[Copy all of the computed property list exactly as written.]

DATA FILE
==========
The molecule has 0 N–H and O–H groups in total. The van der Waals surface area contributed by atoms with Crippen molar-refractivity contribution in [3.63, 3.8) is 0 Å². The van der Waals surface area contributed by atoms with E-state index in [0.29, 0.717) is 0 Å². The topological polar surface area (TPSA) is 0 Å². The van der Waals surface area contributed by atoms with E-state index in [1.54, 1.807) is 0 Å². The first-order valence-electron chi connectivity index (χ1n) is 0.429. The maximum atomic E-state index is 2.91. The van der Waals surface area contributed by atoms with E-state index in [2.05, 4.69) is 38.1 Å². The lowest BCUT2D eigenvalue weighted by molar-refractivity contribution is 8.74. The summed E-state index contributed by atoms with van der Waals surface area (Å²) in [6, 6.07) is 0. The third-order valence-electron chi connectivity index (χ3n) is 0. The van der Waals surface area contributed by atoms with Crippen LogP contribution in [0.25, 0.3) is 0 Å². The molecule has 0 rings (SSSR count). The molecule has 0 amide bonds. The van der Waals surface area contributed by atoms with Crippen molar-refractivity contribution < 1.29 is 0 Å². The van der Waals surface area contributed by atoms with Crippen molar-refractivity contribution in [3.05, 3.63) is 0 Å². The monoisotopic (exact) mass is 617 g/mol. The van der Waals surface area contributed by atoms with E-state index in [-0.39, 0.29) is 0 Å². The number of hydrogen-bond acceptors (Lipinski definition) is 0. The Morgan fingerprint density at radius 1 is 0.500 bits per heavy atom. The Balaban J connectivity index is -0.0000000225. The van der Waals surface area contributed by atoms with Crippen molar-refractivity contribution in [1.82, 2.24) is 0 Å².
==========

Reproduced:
The molecule has 0 N–H and O–H groups in total. The van der Waals surface area contributed by atoms with Crippen molar-refractivity contribution in [3.63, 3.8) is 0 Å². The van der Waals surface area contributed by atoms with E-state index in [0.29, 0.717) is 0 Å². The topological polar surface area (TPSA) is 0 Å². The van der Waals surface area contributed by atoms with E-state index in [1.54, 1.807) is 0 Å². The first-order valence-electron chi connectivity index (χ1n) is 0.429. The maximum atomic E-state index is 2.91. The van der Waals surface area contributed by atoms with E-state index in [2.05, 4.69) is 38.1 Å². The lowest BCUT2D eigenvalue weighted by molar-refractivity contribution is 8.74. The summed E-state index contributed by atoms with van der Waals surface area (Å²) in [6, 6.07) is 0. The third-order valence-electron chi connectivity index (χ3n) is 0. The van der Waals surface area contributed by atoms with Crippen LogP contribution in [0.25, 0.3) is 0 Å². The molecule has 0 rings (SSSR count). The molecule has 0 amide bonds. The van der Waals surface area contributed by atoms with Crippen molar-refractivity contribution < 1.29 is 0 Å². The van der Waals surface area contributed by atoms with Crippen molar-refractivity contribution in [3.05, 3.63) is 0 Å². The monoisotopic (exact) mass is 617 g/mol. The van der Waals surface area contributed by atoms with E-state index in [-0.39, 0.29) is 0 Å². The number of hydrogen-bond acceptors (Lipinski definition) is 0. The Morgan fingerprint density at radius 1 is 0.500 bits per heavy atom. The Balaban J connectivity index is -0.0000000225. The van der Waals surface area contributed by atoms with Crippen molar-refractivity contribution in [1.82, 2.24) is 0 Å².